Alberta's Cold War

SCOTT FISHER -- Calgary Sun

, Last Updated: 7:46 AM ET

There'll be no need for a pre-game speech tonight.

Whenever the Calgary Hitmen and Red Deer Rebels are forced to share the same sheet of ice, motivation is never a concern.

Hitmen boss Kelly Kisio says his players will be fired up when the Rebels invade the 'Dome tonight (7 p.m., The Fan 960).

"If you're not up for Red Deer ... ," Kisio says, not needing to finish the thought.

"We play them so often there's an obvious dislike that has grown between the organizations.

"It's the same as the Flames-Oilers, it's the Battle of Alberta."

If the last Hwy. 2 clash is any indication, the large crowd expected for tonight's tilt should be treated to a beauty.

The Hitmen played their finest game of the season Feb. 25, overcoming an early two-goal deficit to post a 5-2 victory.

"It was a battle," Kisio says of the night Brad Moran's number was retired.

"I thought it was a playoff-type game. It was a great night for the Hitmen organization with all those fans."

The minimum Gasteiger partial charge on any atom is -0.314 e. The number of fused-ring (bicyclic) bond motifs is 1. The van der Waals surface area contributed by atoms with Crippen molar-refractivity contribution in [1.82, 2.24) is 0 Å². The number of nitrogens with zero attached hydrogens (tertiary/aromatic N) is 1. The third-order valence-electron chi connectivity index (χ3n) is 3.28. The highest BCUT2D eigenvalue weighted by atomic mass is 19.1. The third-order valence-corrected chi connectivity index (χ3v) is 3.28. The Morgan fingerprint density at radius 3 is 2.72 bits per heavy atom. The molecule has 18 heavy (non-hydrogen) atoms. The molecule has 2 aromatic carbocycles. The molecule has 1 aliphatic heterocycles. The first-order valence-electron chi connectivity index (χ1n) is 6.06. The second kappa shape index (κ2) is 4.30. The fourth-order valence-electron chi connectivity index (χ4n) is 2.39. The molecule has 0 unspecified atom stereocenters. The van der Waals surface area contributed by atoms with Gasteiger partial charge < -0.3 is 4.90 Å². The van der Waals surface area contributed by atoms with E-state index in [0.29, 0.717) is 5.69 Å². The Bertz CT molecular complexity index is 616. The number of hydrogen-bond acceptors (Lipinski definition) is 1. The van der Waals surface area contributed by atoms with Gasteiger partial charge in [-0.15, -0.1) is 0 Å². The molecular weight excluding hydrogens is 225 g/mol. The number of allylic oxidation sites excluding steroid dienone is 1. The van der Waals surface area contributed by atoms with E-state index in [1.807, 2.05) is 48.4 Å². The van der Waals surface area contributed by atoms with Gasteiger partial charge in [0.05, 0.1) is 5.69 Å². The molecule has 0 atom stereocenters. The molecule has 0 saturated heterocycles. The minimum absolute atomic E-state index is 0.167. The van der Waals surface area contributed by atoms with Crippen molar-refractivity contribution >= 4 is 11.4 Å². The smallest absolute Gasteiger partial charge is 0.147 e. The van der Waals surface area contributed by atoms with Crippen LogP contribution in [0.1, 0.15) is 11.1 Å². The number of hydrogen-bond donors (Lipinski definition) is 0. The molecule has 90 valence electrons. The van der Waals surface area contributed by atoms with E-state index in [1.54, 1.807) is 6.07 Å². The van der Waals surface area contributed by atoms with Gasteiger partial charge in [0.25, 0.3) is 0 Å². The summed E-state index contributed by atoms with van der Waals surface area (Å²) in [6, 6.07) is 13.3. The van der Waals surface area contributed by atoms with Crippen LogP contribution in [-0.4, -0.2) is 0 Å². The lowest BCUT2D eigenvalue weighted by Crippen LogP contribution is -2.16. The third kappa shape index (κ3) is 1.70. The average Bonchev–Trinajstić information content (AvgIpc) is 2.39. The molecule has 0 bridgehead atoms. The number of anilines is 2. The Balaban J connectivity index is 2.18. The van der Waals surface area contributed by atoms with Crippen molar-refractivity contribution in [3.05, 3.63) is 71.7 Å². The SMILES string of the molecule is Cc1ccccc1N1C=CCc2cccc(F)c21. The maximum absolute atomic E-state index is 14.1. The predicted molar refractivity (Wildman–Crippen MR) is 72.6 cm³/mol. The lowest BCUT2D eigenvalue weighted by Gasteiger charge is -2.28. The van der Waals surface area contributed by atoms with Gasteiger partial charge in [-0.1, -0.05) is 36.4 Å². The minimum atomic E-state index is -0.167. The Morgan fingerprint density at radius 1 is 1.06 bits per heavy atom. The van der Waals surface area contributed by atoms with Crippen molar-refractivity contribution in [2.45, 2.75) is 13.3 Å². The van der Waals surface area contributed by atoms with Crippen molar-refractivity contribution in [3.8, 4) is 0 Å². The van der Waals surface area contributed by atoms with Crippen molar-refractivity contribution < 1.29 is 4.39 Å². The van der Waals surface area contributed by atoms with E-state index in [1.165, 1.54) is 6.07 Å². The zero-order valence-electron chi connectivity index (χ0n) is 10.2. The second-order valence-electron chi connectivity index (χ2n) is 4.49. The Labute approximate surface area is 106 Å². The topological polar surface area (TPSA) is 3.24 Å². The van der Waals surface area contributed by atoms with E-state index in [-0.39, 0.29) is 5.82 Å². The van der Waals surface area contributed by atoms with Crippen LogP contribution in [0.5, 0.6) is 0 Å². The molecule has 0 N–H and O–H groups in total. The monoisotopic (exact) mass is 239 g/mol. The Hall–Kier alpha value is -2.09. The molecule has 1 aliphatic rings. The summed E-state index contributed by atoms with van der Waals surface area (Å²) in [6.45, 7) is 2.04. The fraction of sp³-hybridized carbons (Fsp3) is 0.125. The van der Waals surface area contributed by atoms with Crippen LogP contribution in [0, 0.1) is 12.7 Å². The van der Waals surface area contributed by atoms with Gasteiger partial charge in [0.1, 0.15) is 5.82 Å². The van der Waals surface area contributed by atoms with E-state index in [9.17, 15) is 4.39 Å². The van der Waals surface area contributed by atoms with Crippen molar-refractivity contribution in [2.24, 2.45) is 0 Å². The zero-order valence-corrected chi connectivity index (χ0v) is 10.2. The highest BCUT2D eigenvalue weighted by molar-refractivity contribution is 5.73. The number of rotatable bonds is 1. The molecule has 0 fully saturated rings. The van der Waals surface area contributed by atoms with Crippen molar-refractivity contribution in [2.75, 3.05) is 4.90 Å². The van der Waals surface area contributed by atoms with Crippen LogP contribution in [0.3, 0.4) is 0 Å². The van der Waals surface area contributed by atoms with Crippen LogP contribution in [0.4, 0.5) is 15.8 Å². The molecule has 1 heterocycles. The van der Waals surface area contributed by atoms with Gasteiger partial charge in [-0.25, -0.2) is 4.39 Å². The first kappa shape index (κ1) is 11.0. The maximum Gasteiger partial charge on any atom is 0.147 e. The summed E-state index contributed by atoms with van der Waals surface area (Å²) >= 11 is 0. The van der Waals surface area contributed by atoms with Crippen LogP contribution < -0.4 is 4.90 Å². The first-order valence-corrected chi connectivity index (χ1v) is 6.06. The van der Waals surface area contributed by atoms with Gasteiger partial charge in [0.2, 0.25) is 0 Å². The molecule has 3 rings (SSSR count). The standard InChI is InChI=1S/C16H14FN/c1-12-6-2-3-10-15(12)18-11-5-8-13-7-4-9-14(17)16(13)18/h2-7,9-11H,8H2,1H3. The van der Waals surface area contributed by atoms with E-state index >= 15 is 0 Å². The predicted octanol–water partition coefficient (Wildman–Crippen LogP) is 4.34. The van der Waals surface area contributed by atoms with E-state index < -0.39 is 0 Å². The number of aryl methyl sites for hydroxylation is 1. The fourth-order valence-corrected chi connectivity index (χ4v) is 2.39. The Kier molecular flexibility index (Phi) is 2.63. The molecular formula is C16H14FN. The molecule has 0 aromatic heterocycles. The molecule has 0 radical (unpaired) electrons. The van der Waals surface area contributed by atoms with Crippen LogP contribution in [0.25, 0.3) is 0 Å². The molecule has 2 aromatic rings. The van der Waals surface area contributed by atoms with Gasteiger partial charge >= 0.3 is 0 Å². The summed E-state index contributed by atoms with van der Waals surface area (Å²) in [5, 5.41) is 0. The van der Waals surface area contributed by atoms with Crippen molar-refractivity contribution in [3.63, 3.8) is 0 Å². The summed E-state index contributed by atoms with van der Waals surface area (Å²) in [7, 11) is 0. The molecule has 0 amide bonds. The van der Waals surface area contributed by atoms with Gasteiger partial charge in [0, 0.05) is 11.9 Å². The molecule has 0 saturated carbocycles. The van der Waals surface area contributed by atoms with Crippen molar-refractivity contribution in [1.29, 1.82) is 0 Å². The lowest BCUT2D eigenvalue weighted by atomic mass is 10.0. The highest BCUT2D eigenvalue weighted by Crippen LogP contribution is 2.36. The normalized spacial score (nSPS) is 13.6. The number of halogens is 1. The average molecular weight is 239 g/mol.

Power forward Andrew Ladd had a monster game that night, scoring once and adding a pair of assists, in front of a franchise record crowd of 16,388.

Ladd says the Hitmen played great hockey in the win.

"It was one of our best games," Ladd says. "We had a lot go right for us.

"Anytime you come back from 2-0 against a team like that, you're doing something right.

"And playing in front of a big crowd like that sure adds to the excitement level."

Ladd, a Carolina Hurricanes first-round draft pick who leads the Hitmen with 161 penalty minutes, has been at his surliest against the Rebels.

Red Deer's all-world defenceman Dion Phaneuf has been a regular target of Ladd's verbal and physical jabs.

"Obviously, he's one of their main guys," says Ladd. "We have to make sure we're keying on him and finishing our checks.

"I enjoy playing against him."

With home-ice advantage out the window -- Medicine Hat can clinch at least second place with one more victory -- Kisio is more concerned with making sure his team is hitting on all cylinders when the post-season dance begins in two weeks than locking up third place.

And with the Tigers and Lethbridge flip-flopping at the top of the division on a nightly basis, the third-place consolation prize has no meaningful value.

The two points up for grabs are largely irrelevant, says Kisio.

"We just want to get our game in order and make sure we're going in the right direction when we hit the playoffs," Kisio says.

"If we finish third, that's great. If we finish fourth, that's fine. The playoffs are a different season."


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